5. Classically, of course, KLU does not imply (KULU). For example, let K={p} and L={q}, where p,qX are incomparable points in the specialisation order (Definition 3.7), so KL=∅. Then AKL⊥⇔⊤ but ⊥⇔ AK⊥∨ AL⊥.         ▫

Corollary 5.8 AK⊥⇔⊤ if K is empty, ⊥ if it’s inhabited.         ▫

Remark 5.9 Classically, any compact (sub)space that satisfies AK⊥⇔⊥ must therefore contain a point, by excluded middle, but Choice is still needed to find it [Joh82, Exercise VII 4.3]. In the localic formulation, it is a typical use of the maximality principle to find a prime filter containing F, so AP in our notation.         ▫

The situation in which open and compact subobjects interact extremely well is that of a compact Hausdorff object (Definitions 4.2 and 5.2).

Lemma 5.10 Let X be a compact Hausdorff object and φ:ΣX. Then

 (x≠ y)∨φ x ⇔ (x≠ y)∨φ y φ x ⇔ ∀ y.(x≠ y)∨φ y (x≠ x) ⇔ ⊥ (x≠ y) ⇔ (y≠ x) (x≠ z) ⇒ (x≠ y)∨(y≠ z)

Proof    These are the lattice duals of (x=y)∧φ x ⇔ (x=y)∧φ y, φ x ⇔ ∃ y.(x=y)∧φ y, reflexivity, symmetry and transitivity in any overt discrete object, and the following proof is just the dual of that in Lemma C 6.7.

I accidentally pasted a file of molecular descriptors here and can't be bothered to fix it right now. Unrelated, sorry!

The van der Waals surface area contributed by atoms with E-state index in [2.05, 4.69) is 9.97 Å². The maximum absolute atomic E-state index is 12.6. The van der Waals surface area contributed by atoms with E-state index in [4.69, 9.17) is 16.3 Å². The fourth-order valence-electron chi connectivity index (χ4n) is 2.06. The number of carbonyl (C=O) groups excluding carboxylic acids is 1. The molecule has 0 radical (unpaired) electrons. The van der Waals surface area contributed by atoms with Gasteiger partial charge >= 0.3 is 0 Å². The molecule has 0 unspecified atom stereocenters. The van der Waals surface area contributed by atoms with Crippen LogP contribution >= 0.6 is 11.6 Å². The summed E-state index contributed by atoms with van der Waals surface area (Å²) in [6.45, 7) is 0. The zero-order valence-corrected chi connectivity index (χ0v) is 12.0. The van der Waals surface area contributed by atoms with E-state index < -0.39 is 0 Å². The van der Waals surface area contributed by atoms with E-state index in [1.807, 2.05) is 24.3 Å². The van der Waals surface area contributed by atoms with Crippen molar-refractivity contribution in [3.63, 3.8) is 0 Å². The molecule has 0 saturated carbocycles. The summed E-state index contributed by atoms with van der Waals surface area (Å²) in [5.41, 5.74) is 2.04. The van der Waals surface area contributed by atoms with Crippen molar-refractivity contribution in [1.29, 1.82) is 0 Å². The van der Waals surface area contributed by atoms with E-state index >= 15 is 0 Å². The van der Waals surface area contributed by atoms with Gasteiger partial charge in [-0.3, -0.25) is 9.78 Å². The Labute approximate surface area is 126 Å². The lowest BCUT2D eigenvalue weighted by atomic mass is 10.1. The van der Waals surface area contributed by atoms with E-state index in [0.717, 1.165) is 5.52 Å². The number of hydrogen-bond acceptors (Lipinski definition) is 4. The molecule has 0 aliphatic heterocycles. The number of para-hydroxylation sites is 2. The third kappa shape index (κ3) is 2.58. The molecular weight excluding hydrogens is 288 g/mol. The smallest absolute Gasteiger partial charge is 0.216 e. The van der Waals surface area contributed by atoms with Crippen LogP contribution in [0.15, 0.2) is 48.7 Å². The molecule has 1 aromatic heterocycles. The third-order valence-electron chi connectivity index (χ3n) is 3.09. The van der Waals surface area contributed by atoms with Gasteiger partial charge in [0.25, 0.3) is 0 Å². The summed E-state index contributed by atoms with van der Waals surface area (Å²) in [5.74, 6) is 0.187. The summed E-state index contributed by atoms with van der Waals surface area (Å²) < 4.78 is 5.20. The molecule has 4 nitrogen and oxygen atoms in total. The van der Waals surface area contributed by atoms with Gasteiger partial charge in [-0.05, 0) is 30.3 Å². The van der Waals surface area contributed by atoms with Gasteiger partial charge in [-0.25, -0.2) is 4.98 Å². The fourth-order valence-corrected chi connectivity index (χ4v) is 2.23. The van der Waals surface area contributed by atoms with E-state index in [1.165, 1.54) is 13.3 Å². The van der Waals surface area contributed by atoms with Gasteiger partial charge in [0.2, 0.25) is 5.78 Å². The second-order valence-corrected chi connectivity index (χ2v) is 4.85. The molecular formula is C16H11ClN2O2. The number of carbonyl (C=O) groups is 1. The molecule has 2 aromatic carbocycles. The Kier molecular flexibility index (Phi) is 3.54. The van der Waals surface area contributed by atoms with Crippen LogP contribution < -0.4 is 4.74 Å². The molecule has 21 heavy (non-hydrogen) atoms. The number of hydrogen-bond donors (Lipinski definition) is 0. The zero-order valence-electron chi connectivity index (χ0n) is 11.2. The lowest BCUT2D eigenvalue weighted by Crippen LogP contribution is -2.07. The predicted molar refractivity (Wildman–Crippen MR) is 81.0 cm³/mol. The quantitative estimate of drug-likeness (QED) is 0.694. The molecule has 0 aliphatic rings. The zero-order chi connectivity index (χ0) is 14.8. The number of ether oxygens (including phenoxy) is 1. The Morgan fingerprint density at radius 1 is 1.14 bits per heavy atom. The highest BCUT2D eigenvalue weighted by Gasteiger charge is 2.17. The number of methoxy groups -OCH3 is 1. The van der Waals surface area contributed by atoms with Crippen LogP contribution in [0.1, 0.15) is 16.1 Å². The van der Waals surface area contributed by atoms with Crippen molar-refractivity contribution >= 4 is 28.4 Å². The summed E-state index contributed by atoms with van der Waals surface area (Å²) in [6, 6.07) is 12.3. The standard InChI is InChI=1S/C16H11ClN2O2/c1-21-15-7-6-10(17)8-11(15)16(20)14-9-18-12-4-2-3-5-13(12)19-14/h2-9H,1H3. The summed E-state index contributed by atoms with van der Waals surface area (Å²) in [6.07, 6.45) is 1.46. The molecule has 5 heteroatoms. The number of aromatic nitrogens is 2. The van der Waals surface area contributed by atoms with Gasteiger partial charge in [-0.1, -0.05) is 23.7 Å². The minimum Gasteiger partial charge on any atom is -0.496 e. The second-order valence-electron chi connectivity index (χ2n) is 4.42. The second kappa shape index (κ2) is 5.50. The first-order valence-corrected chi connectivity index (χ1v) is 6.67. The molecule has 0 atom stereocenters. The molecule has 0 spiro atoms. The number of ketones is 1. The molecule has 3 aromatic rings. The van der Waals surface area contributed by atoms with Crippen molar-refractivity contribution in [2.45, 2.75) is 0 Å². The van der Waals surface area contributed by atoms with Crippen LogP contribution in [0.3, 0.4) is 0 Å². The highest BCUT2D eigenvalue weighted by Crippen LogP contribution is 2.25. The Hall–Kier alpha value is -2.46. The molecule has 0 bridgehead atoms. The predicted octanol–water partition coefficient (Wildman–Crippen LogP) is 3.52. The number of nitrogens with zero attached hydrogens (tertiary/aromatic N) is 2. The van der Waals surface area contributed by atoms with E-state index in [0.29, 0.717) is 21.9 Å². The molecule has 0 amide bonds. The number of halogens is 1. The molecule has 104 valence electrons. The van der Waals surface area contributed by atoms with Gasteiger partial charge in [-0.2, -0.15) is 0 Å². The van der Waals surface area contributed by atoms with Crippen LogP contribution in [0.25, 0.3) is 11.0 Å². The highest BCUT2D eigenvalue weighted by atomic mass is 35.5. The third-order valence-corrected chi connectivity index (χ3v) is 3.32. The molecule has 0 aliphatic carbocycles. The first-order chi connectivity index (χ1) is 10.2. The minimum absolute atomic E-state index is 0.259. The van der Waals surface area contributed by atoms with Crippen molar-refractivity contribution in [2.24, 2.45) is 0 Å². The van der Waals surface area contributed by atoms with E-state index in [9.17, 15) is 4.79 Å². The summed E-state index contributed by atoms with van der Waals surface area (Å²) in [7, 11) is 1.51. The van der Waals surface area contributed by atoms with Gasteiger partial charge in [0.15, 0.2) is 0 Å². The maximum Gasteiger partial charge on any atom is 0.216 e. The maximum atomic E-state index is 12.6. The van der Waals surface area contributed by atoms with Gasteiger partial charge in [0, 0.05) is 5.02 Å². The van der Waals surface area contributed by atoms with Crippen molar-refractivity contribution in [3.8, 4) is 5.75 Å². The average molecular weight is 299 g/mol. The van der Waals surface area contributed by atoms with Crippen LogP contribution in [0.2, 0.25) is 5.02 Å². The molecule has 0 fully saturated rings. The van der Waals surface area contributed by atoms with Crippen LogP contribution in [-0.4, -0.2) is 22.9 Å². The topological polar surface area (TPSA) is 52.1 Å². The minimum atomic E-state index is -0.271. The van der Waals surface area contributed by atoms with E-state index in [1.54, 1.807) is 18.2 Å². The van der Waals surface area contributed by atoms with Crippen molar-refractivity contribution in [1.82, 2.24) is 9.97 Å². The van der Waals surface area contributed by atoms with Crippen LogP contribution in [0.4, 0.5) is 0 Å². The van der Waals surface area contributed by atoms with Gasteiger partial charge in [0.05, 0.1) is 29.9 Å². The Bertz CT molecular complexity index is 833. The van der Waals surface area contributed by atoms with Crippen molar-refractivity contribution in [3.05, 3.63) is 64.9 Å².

The closed subobject Δ:XX× X is co-classified by (≠X), so the corresponding nucleus, in the senses of both locale theory (j≡Δ*·Δ*) and of abstract Stone duality (E≡∀Δ·ΣΔ, Axiom 3.3(c) and Lemma 3.8) takes

 φ:ΣX× X   to   λ x y.(x≠ y)∨φ y.

Consider in particular ψ≡Σp0φ, or ψ(x,y)≡φ x; then

 ∀Δφ  =   ∀Δ·ΣΔ·Σp0φ  =  ∀Δ·ΣΔψ  =  (∀Δ⊥)∨Σp0φ.

The same thing in λ-calculus notation, and its analogue for p1, are

 (∀Δφ)(x,y)  ⇔  (x≠ y)∨ φ x  ⇔  (x≠ y)∨ φ y.

Now apply ∀p0≡∀ y, so φ  =  ∀p0·∀Δφ  =  ∀p0(∀Δ⊥∨Σp0φ), i.e.  φ x  ⇔  ∀ y.(xy)∨φ y . Inequality is irreflexive by definition. We deduce symmetry by putting φ≡λ u.(yu) and the dual of the transitive law with φ≡λ u.(uz).         ▫

The idea of the following construction is that KU iff UV=X, and conversely xV iff KX∖{x}, where K is compact and V is its complementary open subobject, encoded by A and ψ respectively. The lattice dual of this result — that open and overt subobjects coincide in an overt discrete object — was proved for ℕ in Section A 10.

Proposition 5.11 In any compact Hausdorff object K, there is a retraction ΣK◁ΣΣK given by

 ψ ↦ λφ.∀ x.ψ x ∨ φ x A ↦ λ x.A(λ y.x≠ y),

where, if A is so defined from ψ then it preserves ⊤ and ∧.

Later we shall show that closed and compact subobjects agree exactly.

Proof    ψ↦ A↦λ x.Ayyxy)=ψ, by the second part of the Lemma. Then A⊤⇔⊤ easily, whilst A1∧φ2)⇔ Aφ1Aφ2 by distributivity.

On the other hand, A↦ψ↦λφ.∀ x.Ayyxy), whilst the first part of the Lemma says that A=λφ.Ay.∀ xyxy), so for the bijection between closed and compact objects we need A to commute with ∀ x. To show this, we need to know about the Tychonov product topology on X× X (Remark 8.3), and to use Scott continuity (Theorem 9.6).         ▫